Tuesday, June 19, 2012

The ABCs of RESPs

As parents we often think of the major milestones our children will accomplish – first word, first step, first day of kindergarten, and the list goes on… A growing number of parents are taking this one step further and are planning for their child’s first day of postsecondary education. 

While it may seem far away now, considering that your child may not even know how to sit yet, it is important to start preparing for that day sooner rather than later.

 Why save?

According to Statistics Canada, university tuition fees in 2011/12 were an average $6,062 - that’s 17.7% higher than they were four years ago. Costs continue to rise faster than the pace of inflation, leading some to believe that children born today will be looking at post-secondary costs in excess of $100,000.  As parents, no one wants to see their child struggle to pay for school and end up in debt.

Maximize your savings with an RESP

A Registered Education Savings Plan (RESP) is a plan registered under the Federal Income Tax Act that helps families save for postsecondary education. Not to be confused with a Registered Retirement Savings Plan (RRSP), contributions are made with after-tax dollars and income earned on contributions grows in a tax-shelter until a child is ready to attend college, university or trade school.

As an added incentive, the federal government’s Canada Education Savings Grant (CESG) and the provincial government’s Alberta Centennial Education Savings (ACES) grant can add up to an additional $8000 plus interest over the life of the plan!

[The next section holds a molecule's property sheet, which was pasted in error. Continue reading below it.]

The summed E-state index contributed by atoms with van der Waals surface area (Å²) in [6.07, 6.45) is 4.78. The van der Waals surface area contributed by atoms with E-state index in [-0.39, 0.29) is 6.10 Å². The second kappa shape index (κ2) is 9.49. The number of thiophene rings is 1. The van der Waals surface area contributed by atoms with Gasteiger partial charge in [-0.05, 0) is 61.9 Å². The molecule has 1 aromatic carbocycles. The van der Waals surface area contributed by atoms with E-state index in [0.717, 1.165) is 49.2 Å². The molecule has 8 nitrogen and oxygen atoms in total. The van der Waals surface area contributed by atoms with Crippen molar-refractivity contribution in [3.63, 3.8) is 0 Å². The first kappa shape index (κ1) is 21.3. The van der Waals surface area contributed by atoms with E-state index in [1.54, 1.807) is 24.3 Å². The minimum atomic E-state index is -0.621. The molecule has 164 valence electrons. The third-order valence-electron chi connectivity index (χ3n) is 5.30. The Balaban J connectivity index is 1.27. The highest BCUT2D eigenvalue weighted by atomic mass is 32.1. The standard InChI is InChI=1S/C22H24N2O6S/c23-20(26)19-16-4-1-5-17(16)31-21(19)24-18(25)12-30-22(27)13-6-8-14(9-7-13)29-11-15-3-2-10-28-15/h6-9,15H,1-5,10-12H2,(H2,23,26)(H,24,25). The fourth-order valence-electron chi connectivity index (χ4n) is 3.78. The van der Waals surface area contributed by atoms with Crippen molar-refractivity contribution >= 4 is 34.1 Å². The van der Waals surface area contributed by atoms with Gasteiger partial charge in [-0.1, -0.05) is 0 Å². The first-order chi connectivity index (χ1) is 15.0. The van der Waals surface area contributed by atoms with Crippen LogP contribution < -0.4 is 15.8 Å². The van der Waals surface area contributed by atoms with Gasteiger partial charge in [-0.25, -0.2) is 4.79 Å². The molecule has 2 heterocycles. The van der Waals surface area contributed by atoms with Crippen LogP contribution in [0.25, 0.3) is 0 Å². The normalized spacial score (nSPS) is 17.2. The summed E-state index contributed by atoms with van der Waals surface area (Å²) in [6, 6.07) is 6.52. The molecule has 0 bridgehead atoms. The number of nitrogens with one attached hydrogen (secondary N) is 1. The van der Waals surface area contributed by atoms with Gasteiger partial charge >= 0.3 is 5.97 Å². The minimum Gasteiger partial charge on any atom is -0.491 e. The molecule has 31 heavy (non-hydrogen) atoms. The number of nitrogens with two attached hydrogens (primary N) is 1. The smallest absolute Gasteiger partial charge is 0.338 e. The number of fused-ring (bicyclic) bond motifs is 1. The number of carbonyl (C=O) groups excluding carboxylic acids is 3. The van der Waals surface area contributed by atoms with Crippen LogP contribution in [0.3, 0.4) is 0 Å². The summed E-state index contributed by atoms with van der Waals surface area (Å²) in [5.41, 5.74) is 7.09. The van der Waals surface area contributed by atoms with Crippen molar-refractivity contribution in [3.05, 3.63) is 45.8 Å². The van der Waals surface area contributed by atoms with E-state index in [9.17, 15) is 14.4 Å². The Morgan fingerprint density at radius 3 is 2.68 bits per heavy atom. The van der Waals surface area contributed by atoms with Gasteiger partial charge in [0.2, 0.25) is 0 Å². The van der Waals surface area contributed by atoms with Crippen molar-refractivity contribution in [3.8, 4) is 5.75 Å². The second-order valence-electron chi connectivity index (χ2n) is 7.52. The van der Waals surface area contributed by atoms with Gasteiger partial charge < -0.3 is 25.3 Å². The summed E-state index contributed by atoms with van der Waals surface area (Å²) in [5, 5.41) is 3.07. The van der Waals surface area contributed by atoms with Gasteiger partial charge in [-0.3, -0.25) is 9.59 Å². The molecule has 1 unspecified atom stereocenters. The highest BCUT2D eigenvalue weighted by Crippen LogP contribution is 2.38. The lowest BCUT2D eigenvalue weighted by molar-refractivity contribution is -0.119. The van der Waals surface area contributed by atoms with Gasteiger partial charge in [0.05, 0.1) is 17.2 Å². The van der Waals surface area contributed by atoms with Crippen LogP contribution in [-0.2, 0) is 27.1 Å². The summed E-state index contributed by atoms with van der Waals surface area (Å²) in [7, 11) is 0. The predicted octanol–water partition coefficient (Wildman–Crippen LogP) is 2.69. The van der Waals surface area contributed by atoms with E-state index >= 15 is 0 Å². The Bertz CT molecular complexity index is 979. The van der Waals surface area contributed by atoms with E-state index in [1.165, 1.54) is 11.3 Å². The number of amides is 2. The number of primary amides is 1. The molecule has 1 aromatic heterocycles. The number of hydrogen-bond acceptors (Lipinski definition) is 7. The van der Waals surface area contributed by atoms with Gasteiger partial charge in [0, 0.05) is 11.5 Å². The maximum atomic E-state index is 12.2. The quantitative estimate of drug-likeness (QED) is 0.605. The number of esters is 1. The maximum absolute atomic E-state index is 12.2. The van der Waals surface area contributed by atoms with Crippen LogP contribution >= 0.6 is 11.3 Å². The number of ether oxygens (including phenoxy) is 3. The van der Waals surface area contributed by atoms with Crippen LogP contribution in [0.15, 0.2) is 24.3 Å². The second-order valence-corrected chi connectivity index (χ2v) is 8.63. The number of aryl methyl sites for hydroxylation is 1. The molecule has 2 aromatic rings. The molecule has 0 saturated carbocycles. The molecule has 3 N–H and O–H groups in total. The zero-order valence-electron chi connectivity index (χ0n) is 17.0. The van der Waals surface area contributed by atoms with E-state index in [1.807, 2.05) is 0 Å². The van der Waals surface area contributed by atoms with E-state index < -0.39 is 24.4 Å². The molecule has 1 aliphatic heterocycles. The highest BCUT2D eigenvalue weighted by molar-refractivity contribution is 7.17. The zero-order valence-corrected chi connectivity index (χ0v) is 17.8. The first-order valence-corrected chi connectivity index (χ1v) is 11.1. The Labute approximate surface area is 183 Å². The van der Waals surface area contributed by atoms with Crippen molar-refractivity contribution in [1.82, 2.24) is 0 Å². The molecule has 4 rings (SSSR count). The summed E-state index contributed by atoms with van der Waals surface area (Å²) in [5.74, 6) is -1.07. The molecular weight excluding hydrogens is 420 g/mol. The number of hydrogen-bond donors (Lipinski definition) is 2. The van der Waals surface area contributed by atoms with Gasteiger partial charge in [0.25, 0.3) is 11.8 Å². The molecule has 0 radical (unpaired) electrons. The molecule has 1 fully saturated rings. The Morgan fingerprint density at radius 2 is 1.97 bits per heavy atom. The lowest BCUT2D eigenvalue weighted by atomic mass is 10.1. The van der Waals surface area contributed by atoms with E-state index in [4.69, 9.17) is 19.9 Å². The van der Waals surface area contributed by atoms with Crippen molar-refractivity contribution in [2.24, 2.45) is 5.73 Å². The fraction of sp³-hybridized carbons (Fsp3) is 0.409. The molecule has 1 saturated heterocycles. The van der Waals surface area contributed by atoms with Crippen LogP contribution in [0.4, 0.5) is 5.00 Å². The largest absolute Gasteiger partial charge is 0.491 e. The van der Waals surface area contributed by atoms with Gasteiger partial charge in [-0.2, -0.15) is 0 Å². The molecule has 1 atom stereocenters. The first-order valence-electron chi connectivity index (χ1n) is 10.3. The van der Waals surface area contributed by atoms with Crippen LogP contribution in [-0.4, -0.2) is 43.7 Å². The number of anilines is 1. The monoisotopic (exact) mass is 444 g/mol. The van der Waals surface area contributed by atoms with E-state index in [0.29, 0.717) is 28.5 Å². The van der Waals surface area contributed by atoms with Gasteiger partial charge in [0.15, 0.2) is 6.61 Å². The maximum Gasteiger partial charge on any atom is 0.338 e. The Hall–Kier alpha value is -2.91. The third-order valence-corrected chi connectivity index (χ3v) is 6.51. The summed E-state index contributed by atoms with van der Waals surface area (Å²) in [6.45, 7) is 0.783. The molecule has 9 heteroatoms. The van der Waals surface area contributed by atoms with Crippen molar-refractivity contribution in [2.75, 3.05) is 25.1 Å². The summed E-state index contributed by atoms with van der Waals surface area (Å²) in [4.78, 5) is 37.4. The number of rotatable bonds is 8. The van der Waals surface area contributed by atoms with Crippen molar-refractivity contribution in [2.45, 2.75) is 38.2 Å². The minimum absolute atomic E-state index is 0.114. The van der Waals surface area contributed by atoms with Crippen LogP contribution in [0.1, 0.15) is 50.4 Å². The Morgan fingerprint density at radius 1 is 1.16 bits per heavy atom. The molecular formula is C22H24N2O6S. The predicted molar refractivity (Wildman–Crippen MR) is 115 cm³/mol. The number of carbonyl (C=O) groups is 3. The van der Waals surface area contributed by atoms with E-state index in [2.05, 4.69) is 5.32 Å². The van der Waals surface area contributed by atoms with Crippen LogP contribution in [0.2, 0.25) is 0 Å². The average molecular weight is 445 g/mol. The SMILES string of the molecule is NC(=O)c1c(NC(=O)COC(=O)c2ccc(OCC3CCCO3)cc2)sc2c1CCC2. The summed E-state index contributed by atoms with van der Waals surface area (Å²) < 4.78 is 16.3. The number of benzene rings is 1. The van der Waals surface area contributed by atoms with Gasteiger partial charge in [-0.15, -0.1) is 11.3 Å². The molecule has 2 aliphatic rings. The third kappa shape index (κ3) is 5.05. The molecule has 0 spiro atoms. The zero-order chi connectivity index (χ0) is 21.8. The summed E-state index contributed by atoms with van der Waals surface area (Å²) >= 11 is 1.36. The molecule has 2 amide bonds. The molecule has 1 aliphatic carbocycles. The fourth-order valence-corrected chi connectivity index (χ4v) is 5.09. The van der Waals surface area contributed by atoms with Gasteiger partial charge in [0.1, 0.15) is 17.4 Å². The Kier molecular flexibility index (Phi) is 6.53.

The ABCs of RESPs

There are two main types of RESPs:  Group and Individual/Family savings plans: 

Group Savings Plans

Group plans are education savings plans with a scholarship plan dealer where regular contributions are pooled with those of other planholders providing better opportunities for higher returns than you would achieve on your own due to greater economies of scale.  These plans are ideal for those saving for children aged 12 or younger who are comfortable making regular contributions.  Some group plan providers offer additional incentives such as a share of income from cancelled plans, donations from the plan provider (often a foundation) and a refund of enrollment fees.  There is an option to transfer to an Individual or Family savings plan after having been enrolled for 3 years or more.

Individual and Family Savings Plans

Also known as self-determined plans, these are ideal for children 13 years or older, for parents who anticipate their child will attend a postsecondary program of two years or less, or for families who do not want to establish a regular contribution schedule.  The plans are managed by the planholder themselves or a financial or investment advisor. These plans offer greater flexibility than group plans but have a lower potential payout as there are no additional sources of funds and tend to have to assume greater risk to match the returns of group plans.  You can name one Canadian-resident child as the beneficiary in an Individual Plan.  In a Family Plan, you can name one or more children as beneficiaries provided they are all siblings and under the age of 21.

Start saving today

Many of us do save – but very often if is for our own retirement which is decades away. We tend to forget about saving for our kids’ education which comes much sooner than we think. The reality is that many parents will need and want to help pay for their child’s education before they retire - an RESP is often the best way to reach this savings goal.

No comments:

Post a Comment